Everyone knows a birth certificate is not proof of Kenyan citizenship.
Having a thick accent, of any of the country's ethnicities, isn't, either. All doubters are hereby referred to Susan Kihika, Senator of Nakuru County, home of Kenya's newest city.
And as far as accents go, few are denser than Madam Kihika's. On a good day, she knows her 'Ls' ad, sorry, and 'Rs'. On a good day.
Any Kenyan chancing upon her abroad would have little trouble identifying the aspiring governor as a country person. Most would accurately trace her ethnic roots from how she speaks.
Kihika is among few Kenyans who have lived in the land of the free and home of the brave yet to figure out how to speak through their noses and who struggle to pronounce water as 'wora'.
Yes, as unbelievable as it sounds, Kihika has spent some time in the United States. We now know thanks to a Joseph Kimani Njuguna, who this week argued that the senator spent so much time with wazungu that she became one of them.
Armed with that info, Bwana Njuguna marched to the Anniversary Towers, seeking Wafula Chebukati's audience.
Bearing a copy of the document he left at Chebukati's, he would also stroll to the Integrity Centre, famous for its revolving doors and toothless dogs.
His mission - have Kihika excused to contest the US midterm elections slated for later this year.
"The said person is a citizen of the United States of America which citizenship she acquired by renouncing her Kenyan citizenship in 2003," Njuguna began the letter.
"I, therefore, request that the said Susan Kihika be barred from contesting the upcoming general election of August 2022 in the position of Governor Nakuru County."
For his troubles, Bwana Njuguna earned a stamp on each of the letters from the electoral and anti-corruption agencies.
There is no telling what Njuguna expects from the EACC, but a stamp could be all he gets from the Independent Electoral and Boundaries Commission.
Chebukati recently closed the door on election-related complaints.
Buoyed by a belief that Njuguna is probably headed nowhere, Madam Senator did not waste time reciting the Loyalty Pledge, nor did she claim to know the lyrics of Eric Wainaina's Daima Mimi Mkenya by heart.
"Sooo… as a senator I was Kenyan but now that am going for governorship am not a Kenyan (sic.)," she tweeted. "Mungu anawaona."
Judging by her response, Kihika was in a good mood and understandably so. After battling for months, she had finally won Bahati lawmaker Kimani Ngunjiri as an ally.
Accusing her of disrespect, Ngunjiri had previously vowed not to support Kihika in her bid, backing incumbent Lee Kinyanjui.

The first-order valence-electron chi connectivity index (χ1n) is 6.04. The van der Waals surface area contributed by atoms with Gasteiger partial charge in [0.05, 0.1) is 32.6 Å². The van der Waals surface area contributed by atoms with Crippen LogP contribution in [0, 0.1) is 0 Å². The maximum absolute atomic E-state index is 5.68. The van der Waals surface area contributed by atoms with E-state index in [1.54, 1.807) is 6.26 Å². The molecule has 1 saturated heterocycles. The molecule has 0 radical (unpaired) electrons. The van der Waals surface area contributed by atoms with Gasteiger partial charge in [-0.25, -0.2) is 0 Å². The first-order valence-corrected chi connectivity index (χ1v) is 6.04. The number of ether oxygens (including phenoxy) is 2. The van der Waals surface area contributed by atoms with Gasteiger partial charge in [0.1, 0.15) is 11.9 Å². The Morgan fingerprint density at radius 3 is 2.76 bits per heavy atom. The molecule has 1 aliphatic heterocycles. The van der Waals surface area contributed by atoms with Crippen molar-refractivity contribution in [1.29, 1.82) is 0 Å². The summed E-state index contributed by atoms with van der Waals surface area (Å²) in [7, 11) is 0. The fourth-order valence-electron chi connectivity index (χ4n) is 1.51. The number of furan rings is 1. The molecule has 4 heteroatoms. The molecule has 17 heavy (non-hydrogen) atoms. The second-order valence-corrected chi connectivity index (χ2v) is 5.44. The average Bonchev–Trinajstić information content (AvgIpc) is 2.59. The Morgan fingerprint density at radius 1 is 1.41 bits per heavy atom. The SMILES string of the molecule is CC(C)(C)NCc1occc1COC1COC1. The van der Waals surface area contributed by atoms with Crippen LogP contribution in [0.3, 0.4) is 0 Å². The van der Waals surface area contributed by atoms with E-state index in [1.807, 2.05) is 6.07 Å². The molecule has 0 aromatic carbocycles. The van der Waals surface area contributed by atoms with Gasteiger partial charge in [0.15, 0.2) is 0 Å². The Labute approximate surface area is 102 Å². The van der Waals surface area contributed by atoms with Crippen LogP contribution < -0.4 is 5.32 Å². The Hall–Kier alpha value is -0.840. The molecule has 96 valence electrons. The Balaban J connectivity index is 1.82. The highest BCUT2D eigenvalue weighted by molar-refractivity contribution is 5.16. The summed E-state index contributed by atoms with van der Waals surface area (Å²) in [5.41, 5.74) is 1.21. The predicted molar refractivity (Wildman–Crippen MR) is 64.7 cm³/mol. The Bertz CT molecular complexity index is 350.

Kihika would respond in kind, urging residents of Bahati to vote their MP out.
But as Waswahili say, wagombanao ndio wapatanao. Both their hearts mellowed and they would share a sunroof in a recent rally. If Kihika needed people to vouch for her citizenship, Ngunjiri would probably be first in line.
That is how cordial they now are with each other.
But Madam Kihika hardly needs anyone to testify that she is Kenyan. Not with a name as famous as hers.
Daughter of the late Kihika Kimani, a politician whose fiery tongue earned him countrywide infamy in the 1970s through to the 1990s, Susan returned to Kenya from the US in 2012, where she had lived for two decades.
That was eight years after the death of her father, a former Nakuru Kanu chair, a man who came close to challenging Akuku Danger for the number of children he bore.
Kihika, the patriarch, had 41.
The elder Kihika's death threatened to take with it not just his insults and boastfulness but also his family's political legacy. (A previous plan to have two of his wives and his two sons as MPs had failed.)
It is the political legacy that his daughter sought to resurrect when she returned from the US. And so Madam Kihika contested Bahati parliamentary seat in 2013, and lost to Ngunjiri.
She got a soft-landing as the Speaker of Nakuru County Assembly.
She was successful in her senatorial bid in 2017 and courtesy of her loyalty to President Uhuru Kenyatta, Kihika became the Majority Chief Whip.
She lost the position courtesy of her loyalty to Deputy President William Ruto and vocal opposition to Uhuru.
And now Kihika seeks to scale to heights that would make her father envious.
She will, however, be crossing her fingers, hoping that some government agency will not take Bwana Njuguna seriously.
Equally critical is that the agency will not require proof of her citizenship, requesting photos of this and that like it happened to one of her colleague suspected of not having a university degree.